Jing Qi, a part-time presenter on the live streaming platform Huajiao, underwent cosmetic surgery in March to improve her chances of becoming an internet celebrity. After five hours of rhinoplasty and facial fat injections that left her with gauze covering her nose, eyes, forehead and cheeks, the 27-year-old said she felt "even worse than dead". But the suffering was worth it. Jing is among tens of thousands hoping to find online stardom as an anchor on the live video streaming phenomenon sweeping China's media.
The fastest-emerging internet sector barely existed in China three years ago but last year produced revenues of more than 30 billion yuan ($4.3 billion) and according to an estimate by investment bank China Renaissance Securities, is set to more than triple that by 2020. That puts it on track to overtake cinema box office receipts in a few year's time.
"I want more people to watch me, to spend Huajiao coins on me," Jing explained, referring to the virtual gifts her online followers buy that she can later redeem in part for cash.
"In the end, I'll be able to marry a tall, handsome and rich man," Jing said.
The rapid growth of live streaming in China has attracted a rush of investment, led by China's tech heavyweights, Tencent Holdings, Alibaba Group Holding and Baidu Inc . They hope live streaming can boost existing services in e-commerce, social networking and gaming.
Tencent, the country's biggest online gaming and social networking company, is backing a slew of streaming and interactive entertainment firms, including gaming platform Douyu. Alibaba's Taobao marketplace launched a live-streaming platform early last year, allowing sellers to promote products directly to online viewers in real time.
The lure is some 344 million Chinese netizens - more than the population of every country on the planet bar China and India - who were watching live streaming sites in December. And that is only about 47 percent of all Chinese Internet users. There are about 150 live streaming platforms, most producing entertainment shows.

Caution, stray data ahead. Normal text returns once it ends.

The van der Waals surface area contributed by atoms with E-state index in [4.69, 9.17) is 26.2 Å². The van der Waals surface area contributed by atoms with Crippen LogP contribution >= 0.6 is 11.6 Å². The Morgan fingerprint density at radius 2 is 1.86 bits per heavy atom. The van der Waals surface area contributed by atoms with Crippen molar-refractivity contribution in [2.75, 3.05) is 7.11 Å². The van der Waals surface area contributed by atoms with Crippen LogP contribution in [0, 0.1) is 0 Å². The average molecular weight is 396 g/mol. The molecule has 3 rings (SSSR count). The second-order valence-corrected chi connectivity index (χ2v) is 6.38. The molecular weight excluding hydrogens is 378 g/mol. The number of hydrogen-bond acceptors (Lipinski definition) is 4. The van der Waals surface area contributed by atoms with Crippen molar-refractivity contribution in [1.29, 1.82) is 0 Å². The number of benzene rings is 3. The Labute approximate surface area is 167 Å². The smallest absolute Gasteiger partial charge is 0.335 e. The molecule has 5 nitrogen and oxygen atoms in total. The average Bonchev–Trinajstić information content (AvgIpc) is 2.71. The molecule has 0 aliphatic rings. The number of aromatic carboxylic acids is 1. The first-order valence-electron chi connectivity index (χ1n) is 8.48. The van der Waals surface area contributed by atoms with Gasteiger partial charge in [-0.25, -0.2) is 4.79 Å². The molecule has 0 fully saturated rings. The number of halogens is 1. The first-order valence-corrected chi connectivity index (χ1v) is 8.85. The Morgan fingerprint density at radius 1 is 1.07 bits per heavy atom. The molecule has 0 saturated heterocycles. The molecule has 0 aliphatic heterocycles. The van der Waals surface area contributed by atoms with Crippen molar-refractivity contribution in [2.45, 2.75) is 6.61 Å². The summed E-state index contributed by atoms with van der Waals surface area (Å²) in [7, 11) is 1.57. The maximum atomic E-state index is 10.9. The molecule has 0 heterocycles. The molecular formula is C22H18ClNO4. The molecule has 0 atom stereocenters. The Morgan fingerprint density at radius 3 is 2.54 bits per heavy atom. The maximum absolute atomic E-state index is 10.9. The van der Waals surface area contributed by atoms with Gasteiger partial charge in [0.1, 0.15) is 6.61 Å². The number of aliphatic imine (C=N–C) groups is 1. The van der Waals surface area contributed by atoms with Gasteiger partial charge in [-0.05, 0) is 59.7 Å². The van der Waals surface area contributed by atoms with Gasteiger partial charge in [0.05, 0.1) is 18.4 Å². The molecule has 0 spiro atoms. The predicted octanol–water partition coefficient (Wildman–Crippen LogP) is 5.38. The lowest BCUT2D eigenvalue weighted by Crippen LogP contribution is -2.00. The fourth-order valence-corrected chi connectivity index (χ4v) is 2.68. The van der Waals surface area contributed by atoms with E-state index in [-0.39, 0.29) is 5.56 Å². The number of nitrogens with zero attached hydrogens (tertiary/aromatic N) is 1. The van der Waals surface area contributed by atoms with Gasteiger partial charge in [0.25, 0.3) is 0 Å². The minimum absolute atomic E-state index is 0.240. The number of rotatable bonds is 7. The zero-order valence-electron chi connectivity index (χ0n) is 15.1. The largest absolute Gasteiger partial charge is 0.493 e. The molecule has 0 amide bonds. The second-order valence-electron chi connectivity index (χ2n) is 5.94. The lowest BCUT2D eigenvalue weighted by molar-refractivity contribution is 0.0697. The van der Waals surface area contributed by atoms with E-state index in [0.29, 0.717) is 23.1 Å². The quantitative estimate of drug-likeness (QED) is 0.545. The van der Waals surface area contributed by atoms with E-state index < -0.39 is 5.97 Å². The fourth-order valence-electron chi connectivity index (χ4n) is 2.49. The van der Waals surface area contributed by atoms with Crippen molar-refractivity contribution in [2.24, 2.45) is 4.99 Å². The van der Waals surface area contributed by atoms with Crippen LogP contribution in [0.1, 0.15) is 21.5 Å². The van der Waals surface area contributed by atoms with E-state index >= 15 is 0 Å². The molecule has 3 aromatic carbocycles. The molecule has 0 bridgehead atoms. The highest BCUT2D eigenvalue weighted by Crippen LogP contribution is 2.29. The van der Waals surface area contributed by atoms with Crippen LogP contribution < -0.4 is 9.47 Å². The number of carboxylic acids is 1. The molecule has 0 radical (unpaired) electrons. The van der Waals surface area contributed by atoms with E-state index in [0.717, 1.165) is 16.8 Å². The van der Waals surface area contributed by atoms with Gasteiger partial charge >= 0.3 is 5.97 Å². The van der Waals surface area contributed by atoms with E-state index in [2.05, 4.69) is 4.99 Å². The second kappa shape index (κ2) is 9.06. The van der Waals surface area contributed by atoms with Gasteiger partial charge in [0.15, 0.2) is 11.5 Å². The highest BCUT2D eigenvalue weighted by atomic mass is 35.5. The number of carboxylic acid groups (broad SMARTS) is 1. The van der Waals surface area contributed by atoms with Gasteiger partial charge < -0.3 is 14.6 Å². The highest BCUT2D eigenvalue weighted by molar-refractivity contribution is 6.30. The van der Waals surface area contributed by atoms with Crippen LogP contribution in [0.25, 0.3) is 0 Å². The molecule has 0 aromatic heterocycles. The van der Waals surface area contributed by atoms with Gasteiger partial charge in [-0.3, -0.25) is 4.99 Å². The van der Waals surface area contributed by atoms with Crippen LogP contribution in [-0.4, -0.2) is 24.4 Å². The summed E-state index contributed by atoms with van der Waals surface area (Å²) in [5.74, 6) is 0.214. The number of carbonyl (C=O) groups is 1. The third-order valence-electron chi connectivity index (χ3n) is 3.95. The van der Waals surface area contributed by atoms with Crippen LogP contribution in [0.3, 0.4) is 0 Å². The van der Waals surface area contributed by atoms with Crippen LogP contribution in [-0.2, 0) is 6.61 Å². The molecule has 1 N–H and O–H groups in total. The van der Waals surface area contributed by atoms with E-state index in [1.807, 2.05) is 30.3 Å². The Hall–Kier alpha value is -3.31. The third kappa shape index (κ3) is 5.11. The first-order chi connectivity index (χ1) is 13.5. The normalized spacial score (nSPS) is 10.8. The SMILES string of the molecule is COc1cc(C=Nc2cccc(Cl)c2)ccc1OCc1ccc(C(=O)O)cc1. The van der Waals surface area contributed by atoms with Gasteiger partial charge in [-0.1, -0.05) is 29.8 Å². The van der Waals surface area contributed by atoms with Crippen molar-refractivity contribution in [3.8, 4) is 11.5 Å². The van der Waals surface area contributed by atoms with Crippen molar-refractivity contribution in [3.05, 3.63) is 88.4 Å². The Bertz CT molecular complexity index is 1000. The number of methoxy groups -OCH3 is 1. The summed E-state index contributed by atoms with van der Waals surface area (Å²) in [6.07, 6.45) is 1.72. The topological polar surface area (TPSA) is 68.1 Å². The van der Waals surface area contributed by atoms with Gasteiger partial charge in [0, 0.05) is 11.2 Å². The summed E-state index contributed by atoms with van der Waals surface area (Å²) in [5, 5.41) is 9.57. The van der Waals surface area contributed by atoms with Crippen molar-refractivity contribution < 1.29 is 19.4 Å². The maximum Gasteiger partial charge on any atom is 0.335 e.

The importance of live streaming in lower-tier cities is greater than elsewhere in China. Access to the internet via a mobile phone is the major, if not the only, gateway to shopping and entertainment, said Karen Chan, equities analyst at Jefferies Hong Kong. Live streaming has also bolstered the growth of ancillary businesses, including agencies looking to find the next live streaming star, consumer loans, and even cosmetic surgery.
Deng Jian, chairman of Three Minute TV, an agency that provides 1,000 trained anchors to more than three dozen platforms, said his business operates a "militarised" production machine to feed the live streaming industry. At an office building in a suburb of Beijing, dozens of Deng's female anchors work each day around the clock in three shifts. Each anchor sits in a small booth, decorated to appear like a girl's bedroom, facing a computer. They sing and flirt with fans, encouraging them to buy virtual gifts, like a rose, sportscar or villa. The cash for the gifts is split by the platforms, agencies and the anchor. Three Minute TV also arranges cosmetic surgery at partner hospitals for its anchors, arranges small bank loans for the surgery, photographs and markets the anchors and helps them find acting opportunities Deng said. After the spurt of growth in live streaming and the rush of platforms it spawned, the arrival of tech giants is pointing to consolidation in the sector, analysts said.